How can we weigh and balance knowledge of music when only 23% of Australians get any kind of specialist music instruction in our public schools? It’s not just that the standard of what there is teeters from the bad to the abysmal; it’s the fact that music is just not rated as a necessary life skill, not rated in the same way that the notion of music as a profession has become laughable. Vast sums of money can be spent on the bricks and mortar of opera houses and conservatoriums, but noone wants to pay the musicians. The punters might pay for celebrities, but they resent paying for the real cost of live musicians, and by that, we know what the value of music really is in our society. Rock bottom.

Here’s some statistics taken in 2004 from the Music in Australia Knowledge Base [http://mcakb.wordpress.com]. Out of a population of over 20.1 million people, only 230,800 persons said they were involved as live performers of music. That’s a lot less than the number of pianos in Australia in 1888 when the population was well under 3 million.

So how unmusical have we become? That figure 230,000 includes unpaid and paid hobbyists as well as professionals. That’s 1.47% of the population. Out of that 1.47%, only 15.2% worked 10 hours or more per week. This means that less than 3,500 musicians were employed anything like full time in this country during the Howard boom year of 2004.

What was their worth? There are no figures, but of that initial boast of 230,800 people who said they had been involved in music somehow, only 11,500 said they received more than $5,000 dollars in that year. And that number would be seriously warped by the millions handed out to opera and the five orchestras. I disagree with the pronouncement from an ABC presenter who thinks that classical music needs defending —classical music does not need defending. Classical music has a hotline direct to the power elite of this country and has nearly the whole of the available subsidized cake and eats it too.

reciprocity & the future

For a musical praxis in the future to have any hope it must involve a high level of reciprocity—the ability to socially combine on a local and global level. It would have to be a catalyst that makes us more human. This has dangers—at its worst music helps us wage war more effectively; at best it brings us into communion with other selves—other species—the natural world from whence we came.

As Aboriginal models can teach us, music should be part of a continuum of creative practice involving sound, stories, and image—something integrated and interchangeable with geographical location; something that draws on all media, and we are now aware of that concept through the Internet.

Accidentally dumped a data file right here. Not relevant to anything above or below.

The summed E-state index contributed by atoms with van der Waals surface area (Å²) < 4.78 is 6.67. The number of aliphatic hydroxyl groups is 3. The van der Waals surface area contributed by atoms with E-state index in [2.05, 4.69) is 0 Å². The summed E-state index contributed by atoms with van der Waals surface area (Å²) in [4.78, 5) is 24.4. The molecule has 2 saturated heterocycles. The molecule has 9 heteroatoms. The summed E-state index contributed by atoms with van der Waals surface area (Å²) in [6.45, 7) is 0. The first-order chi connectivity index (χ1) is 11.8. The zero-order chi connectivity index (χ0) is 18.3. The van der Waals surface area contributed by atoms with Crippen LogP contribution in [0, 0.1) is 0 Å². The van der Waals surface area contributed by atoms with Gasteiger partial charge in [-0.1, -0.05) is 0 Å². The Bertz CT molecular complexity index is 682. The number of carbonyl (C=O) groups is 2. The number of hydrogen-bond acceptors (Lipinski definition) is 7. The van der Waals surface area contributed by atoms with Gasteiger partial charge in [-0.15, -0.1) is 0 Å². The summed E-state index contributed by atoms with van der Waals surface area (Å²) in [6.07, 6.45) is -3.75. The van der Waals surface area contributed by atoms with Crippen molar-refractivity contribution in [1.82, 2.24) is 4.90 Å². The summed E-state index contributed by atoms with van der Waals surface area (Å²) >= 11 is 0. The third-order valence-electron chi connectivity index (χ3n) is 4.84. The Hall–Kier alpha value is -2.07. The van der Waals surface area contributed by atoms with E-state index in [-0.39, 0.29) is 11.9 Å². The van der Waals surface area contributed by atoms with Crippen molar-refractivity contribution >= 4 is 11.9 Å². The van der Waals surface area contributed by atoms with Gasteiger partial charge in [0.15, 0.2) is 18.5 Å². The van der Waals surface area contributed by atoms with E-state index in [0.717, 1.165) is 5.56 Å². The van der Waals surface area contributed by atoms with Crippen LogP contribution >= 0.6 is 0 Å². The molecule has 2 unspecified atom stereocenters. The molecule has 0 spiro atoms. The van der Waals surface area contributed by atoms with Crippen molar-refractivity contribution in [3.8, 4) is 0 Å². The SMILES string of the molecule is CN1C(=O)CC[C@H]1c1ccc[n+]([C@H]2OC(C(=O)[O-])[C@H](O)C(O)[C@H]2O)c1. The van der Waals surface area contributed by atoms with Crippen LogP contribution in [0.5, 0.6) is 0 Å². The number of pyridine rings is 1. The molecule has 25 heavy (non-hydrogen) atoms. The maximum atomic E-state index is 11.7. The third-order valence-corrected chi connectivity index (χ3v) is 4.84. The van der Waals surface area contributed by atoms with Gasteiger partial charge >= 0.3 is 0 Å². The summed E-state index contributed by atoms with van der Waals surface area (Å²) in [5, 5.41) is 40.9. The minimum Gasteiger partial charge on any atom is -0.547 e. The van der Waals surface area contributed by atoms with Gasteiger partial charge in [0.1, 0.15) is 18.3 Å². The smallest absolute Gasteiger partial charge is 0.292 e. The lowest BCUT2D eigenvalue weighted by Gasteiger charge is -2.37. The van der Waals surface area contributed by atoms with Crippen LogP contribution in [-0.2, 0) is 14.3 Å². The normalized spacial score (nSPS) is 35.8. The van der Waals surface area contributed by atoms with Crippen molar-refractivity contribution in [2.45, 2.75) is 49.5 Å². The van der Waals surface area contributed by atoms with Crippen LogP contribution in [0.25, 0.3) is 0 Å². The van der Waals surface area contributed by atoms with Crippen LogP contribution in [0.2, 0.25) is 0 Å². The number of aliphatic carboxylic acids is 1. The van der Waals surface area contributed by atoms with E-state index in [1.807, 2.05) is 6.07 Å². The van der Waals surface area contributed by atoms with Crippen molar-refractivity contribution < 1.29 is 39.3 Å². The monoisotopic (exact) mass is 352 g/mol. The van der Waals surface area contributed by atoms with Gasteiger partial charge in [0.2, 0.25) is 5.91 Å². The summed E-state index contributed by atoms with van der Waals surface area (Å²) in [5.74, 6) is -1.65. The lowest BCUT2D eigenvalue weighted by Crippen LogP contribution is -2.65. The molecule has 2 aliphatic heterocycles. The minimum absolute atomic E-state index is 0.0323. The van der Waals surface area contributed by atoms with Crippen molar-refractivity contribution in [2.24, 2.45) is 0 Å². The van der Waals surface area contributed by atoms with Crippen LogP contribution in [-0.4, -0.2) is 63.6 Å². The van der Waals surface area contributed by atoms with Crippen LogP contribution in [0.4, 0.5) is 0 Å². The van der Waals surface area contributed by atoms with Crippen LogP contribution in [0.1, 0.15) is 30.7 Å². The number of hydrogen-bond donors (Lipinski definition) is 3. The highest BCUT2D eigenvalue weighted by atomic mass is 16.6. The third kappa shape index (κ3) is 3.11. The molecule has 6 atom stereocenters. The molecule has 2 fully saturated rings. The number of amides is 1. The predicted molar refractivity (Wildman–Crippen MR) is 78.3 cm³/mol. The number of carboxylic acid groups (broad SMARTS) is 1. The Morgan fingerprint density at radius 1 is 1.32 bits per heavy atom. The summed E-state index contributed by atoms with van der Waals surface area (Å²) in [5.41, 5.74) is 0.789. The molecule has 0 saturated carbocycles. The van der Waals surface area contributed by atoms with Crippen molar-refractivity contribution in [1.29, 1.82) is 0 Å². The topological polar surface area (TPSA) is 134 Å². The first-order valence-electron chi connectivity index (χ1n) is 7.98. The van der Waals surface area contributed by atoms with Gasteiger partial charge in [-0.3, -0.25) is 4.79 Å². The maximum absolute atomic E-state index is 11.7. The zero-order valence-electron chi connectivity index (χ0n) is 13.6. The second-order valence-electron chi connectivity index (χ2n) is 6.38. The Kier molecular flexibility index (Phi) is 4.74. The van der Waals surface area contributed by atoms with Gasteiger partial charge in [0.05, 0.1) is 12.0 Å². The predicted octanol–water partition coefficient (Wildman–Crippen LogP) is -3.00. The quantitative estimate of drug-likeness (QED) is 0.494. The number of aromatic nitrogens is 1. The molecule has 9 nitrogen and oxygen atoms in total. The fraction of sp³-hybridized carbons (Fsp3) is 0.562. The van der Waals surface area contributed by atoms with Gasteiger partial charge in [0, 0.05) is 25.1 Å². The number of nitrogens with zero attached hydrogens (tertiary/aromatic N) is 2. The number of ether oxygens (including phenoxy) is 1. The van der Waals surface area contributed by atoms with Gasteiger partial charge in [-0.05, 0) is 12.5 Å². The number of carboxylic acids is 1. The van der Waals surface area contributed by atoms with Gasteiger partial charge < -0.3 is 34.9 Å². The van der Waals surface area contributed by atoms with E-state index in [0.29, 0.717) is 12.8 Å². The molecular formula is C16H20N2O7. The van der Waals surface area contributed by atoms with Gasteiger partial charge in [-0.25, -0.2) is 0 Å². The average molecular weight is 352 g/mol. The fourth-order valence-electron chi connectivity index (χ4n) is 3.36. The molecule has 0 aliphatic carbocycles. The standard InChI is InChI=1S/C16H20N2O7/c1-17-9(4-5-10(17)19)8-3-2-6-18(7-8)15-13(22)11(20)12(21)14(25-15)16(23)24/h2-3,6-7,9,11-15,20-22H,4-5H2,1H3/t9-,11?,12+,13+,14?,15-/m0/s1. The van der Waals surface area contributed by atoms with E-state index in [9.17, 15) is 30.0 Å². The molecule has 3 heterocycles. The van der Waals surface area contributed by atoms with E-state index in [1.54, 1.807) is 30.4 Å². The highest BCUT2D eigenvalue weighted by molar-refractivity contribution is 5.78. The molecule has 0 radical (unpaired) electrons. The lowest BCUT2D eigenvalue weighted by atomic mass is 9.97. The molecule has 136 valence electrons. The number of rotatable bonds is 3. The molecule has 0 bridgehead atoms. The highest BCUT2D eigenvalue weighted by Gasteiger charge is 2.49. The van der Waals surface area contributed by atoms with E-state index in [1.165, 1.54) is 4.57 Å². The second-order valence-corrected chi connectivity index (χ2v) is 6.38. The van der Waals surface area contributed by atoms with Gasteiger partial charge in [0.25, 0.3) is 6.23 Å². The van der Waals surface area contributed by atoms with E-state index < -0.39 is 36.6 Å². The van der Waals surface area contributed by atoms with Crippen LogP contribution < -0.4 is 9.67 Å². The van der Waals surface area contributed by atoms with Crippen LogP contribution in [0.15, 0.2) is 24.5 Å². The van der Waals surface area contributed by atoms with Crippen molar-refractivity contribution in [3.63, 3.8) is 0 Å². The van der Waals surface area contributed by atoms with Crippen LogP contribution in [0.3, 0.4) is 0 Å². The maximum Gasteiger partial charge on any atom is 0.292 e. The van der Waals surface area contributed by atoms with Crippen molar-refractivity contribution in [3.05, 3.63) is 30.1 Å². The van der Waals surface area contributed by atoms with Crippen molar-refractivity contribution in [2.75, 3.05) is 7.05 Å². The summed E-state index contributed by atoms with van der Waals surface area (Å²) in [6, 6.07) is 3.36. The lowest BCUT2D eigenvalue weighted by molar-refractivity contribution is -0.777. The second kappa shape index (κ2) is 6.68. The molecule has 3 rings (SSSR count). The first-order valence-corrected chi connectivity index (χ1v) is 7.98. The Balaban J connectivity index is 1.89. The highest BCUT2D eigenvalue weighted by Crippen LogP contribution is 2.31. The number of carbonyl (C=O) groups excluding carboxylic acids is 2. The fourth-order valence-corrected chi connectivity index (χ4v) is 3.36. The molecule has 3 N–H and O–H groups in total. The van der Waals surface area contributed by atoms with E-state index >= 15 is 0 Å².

We might be able to move from a position of musical impotence to one of strength if we choose to listen to the past. We whitefellas are in a unique position to learn from the Indigenous peoples of Australia. That doesn’t mean Nimbin hippy-style delusions of back to the bush; I’m proposing a society where there is, if not universal musical suffrage as was the norm in traditional societies, at least a situation where if you want to share knowledge, as when a Warlpiri woman tells a sand story, the most natural thing is to paint and sing this knowledge into existence. Technology can be used well to promote such notions, but it cannot replace original content, social connection, environmental context, and the wonder of firsthand experience, any more than we can replace the earth on which homo sapiens has become an uncontrollable parasite.

A few years ago Germaine Greer, in her essay White Fella Jump Up, proposed that Australia’s salvation might lie in becoming an Aboriginal Republic—an idea for which buckets of manure were poured over her head by the usual commentators. Well, I’d back almost anything that got rid of the British hereditary ruling class and that ridiculous Australian flag. However, the rub of the issue is this: our current models of music have not and are not serving us well. Instead of importing the latest theoretical cultural package from the USA or the UK, perhaps there are many elements in our Indigenous and colonial history that contain empirical guidance for the future of music as practiced in this country.

Mutawintji Aboriginal guide Gerald Quale once told me, “You whitefellas got the three Rs; well, blackfellas got the three Ls—look, listen and learn.” This strikes me as a good approach to our history and a methodology for the future if we want there to be music making of any value, but we are going to have to believe first that it is worth trying.


New Music Network, 2007 Peggy Glanville-Hicks Address: Listening to history presented by Jon Rose, The Mint, Sydney, Dec 3, 2007

Reproduced with the permission of the author and the New Music Network. The full address can be read at www.newmusicnetwork.com.au See also www.jonroseweb.com.

RealTime issue #83 Feb-March 2008 pg. 46

© Jon Rose; for permission to reproduce apply to realtime@realtimearts.net